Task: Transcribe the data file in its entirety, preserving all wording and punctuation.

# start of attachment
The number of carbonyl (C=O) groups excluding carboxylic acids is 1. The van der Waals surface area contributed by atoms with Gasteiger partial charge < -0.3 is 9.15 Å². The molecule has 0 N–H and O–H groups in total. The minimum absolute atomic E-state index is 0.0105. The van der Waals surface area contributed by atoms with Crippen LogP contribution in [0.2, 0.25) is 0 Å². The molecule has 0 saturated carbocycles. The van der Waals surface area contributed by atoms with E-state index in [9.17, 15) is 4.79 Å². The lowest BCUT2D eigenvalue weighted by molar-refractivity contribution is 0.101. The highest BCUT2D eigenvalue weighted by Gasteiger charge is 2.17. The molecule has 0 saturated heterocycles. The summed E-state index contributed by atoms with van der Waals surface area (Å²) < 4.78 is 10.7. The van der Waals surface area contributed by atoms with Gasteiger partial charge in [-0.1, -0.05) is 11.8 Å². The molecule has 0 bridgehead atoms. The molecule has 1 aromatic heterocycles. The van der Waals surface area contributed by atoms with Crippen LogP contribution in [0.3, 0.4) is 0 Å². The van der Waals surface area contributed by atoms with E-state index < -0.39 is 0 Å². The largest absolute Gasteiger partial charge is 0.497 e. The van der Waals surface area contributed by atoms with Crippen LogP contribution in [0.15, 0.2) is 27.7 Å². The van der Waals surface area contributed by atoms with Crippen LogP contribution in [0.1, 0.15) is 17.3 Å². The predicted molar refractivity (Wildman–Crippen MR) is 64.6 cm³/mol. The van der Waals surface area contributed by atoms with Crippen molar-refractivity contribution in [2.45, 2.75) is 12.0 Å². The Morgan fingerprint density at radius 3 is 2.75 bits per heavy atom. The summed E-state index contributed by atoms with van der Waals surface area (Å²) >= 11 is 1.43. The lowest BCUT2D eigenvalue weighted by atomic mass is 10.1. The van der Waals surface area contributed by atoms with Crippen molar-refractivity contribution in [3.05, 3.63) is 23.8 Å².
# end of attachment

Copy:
The number of carbonyl (C=O) groups excluding carboxylic acids is 1. The van der Waals surface area contributed by atoms with Gasteiger partial charge < -0.3 is 9.15 Å². The molecule has 0 N–H and O–H groups in total. The minimum absolute atomic E-state index is 0.0105. The van der Waals surface area contributed by atoms with Crippen LogP contribution in [0.2, 0.25) is 0 Å². The molecule has 0 saturated carbocycles. The van der Waals surface area contributed by atoms with E-state index in [9.17, 15) is 4.79 Å². The lowest BCUT2D eigenvalue weighted by molar-refractivity contribution is 0.101. The highest BCUT2D eigenvalue weighted by Gasteiger charge is 2.17. The molecule has 0 saturated heterocycles. The summed E-state index contributed by atoms with van der Waals surface area (Å²) < 4.78 is 10.7. The van der Waals surface area contributed by atoms with Gasteiger partial charge in [-0.1, -0.05) is 11.8 Å². The molecule has 0 bridgehead atoms. The molecule has 1 aromatic heterocycles. The van der Waals surface area contributed by atoms with Crippen LogP contribution in [0.3, 0.4) is 0 Å². The van der Waals surface area contributed by atoms with E-state index < -0.39 is 0 Å². The largest absolute Gasteiger partial charge is 0.497 e. The van der Waals surface area contributed by atoms with Crippen LogP contribution in [0.15, 0.2) is 27.7 Å². The van der Waals surface area contributed by atoms with Crippen LogP contribution in [0.1, 0.15) is 17.3 Å². The predicted molar refractivity (Wildman–Crippen MR) is 64.6 cm³/mol. The van der Waals surface area contributed by atoms with Crippen molar-refractivity contribution in [2.45, 2.75) is 12.0 Å². The Morgan fingerprint density at radius 3 is 2.75 bits per heavy atom. The summed E-state index contributed by atoms with van der Waals surface area (Å²) >= 11 is 1.43. The lowest BCUT2D eigenvalue weighted by atomic mass is 10.1. The van der Waals surface area contributed by atoms with Crippen molar-refractivity contribution in [3.05, 3.63) is 23.8 Å².